Release Date: June 03, 2020

by Chickasaw Nation Media Relations Office

NORMAN, Okla. – Broad appeal of Chickasaw artist Billy Hensley’s paintings has been growing, with this year shaping up to be the most promising and important of his career.

With invitations to participate in the Seventh Annual Chickasaw Nation-sponsored Artesian Arts Festival; his fourth acceptance to the Santa Fe, New Mexico, Indian Art Market; and opening of “Visual Voices: Contemporary Chickasaw Art” in North Carolina, Hensley anticipated a breakthrough year.

Then a pandemic hit America.

The Artesian Arts Festival is one of America’s fastest growing American Indian art shows, Santa Fe’s reputation is renowned and “Visual Voices” has wowed art lovers nationally for two years.

With the festivals stymied and “Visual Voices” delaying its opening on the University of North Carolina (UNC) campus, Hensley won’t be able to show his art in-person for the foreseeable future.

However, the Artesian Online Art Market has offered Hensley, along with other Chickasaw and Southeastern Indian artists, the opportunity to show and sell their art online at

Hensley will use the time to catch up, create new art and experiment with fresh ideas.

“I think the decision to cancel the festivals is wise. You can’t be too cautious. Really, for me, things haven’t changed much. I stay at home and paint. I have a studio set aside in my garage where I work,” he said.

Hensley’s unusual and fascinating linear and abstract work – many portraits of famed Chickasaw leaders as well as warriors and impressionistic American Indian art – is on display at Exhibit C Native Gallery & Gifts in Oklahoma City. His paintings are included in retired Austin, Texas, attorney Ray Donley’s online art exhibition and online at “Rainmaker Gallery” in Bristol, England, where paintings of famed Chickasaw actress and storyteller Te Ata Thompson Fisher and Jim Thorpe, Sac and Fox, hailed as the greatest American Indian athlete of all time, may be purchased.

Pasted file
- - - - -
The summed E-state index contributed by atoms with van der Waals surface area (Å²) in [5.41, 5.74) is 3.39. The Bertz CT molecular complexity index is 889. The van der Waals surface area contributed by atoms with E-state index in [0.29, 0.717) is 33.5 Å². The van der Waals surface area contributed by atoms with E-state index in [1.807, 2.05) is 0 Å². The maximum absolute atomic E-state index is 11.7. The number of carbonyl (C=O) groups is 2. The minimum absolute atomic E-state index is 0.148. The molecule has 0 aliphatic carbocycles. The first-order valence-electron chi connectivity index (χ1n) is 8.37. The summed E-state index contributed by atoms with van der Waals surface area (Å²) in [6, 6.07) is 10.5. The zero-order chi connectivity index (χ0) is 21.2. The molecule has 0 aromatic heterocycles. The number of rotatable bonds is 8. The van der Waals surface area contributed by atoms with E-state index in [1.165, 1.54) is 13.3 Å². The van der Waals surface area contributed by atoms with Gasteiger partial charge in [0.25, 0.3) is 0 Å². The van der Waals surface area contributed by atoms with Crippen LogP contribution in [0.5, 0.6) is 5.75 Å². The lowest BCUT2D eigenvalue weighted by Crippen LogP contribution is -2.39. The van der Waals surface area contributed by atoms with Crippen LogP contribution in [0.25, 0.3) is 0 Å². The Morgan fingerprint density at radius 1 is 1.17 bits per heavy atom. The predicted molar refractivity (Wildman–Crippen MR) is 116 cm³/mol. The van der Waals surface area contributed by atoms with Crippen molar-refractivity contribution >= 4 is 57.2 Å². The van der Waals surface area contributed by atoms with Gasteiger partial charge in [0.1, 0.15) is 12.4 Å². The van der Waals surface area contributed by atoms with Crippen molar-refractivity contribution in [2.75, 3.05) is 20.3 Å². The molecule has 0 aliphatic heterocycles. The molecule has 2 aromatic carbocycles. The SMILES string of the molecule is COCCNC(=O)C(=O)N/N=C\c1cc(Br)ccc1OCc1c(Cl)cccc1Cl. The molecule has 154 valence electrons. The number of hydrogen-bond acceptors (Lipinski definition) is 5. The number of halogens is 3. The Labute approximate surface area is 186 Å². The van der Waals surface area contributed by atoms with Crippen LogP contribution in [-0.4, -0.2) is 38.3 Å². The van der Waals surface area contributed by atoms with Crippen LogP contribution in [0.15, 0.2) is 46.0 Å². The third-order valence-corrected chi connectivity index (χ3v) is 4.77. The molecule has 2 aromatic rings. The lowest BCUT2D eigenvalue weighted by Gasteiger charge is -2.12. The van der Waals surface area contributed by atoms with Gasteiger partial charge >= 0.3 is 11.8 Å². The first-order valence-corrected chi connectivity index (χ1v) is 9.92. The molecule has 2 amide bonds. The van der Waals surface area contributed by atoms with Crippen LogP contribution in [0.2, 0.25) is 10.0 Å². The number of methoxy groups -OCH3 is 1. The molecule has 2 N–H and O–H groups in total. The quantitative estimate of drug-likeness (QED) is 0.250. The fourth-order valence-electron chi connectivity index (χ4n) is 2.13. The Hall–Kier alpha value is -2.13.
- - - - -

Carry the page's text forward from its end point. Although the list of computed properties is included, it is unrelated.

The sites may be visited online at,, and Wyld.Gallery.

He credits the Chickasaw Nation with helping his recognition by putting forward “Visual Voices.” The exhibit features Chickasaw artists and honors the designs, work and detail of Southeastern Indian art concepts in a variety of media.

Southeastern Indian art has been “overlooked for far too long,” Chickasaw Nation Governor Bill Anoatubby noted when “Visual Voices” premiered in summer 2018 at the Fred Jones Museum of Art on the University of Oklahoma campus.

From there, it moved to the Mississippi Museum of Art in Jackson and then to Santa Fe’s IAIA Museum of Contemporary Native Arts. As “Visual Voices” was being transferred to UNC’s Museum of the Southeast American Indian, the coronavirus pandemic hit, postponing the exhibit opening as Americans shelter in place to stem the tide of new infections.

An opening for the exhibit will be announced in the future, officials said.

Since he was a child, Hensley has been interested in art. He would spend time drawing and creating things with his mother and has always used his creativity to think outside of the box.

“I have a lot of techniques and I am always trying to do something a little different. I try to paint with many different tools,” Hensley said. “I think as a kid my mom instilled it in me to be ‘out there.’”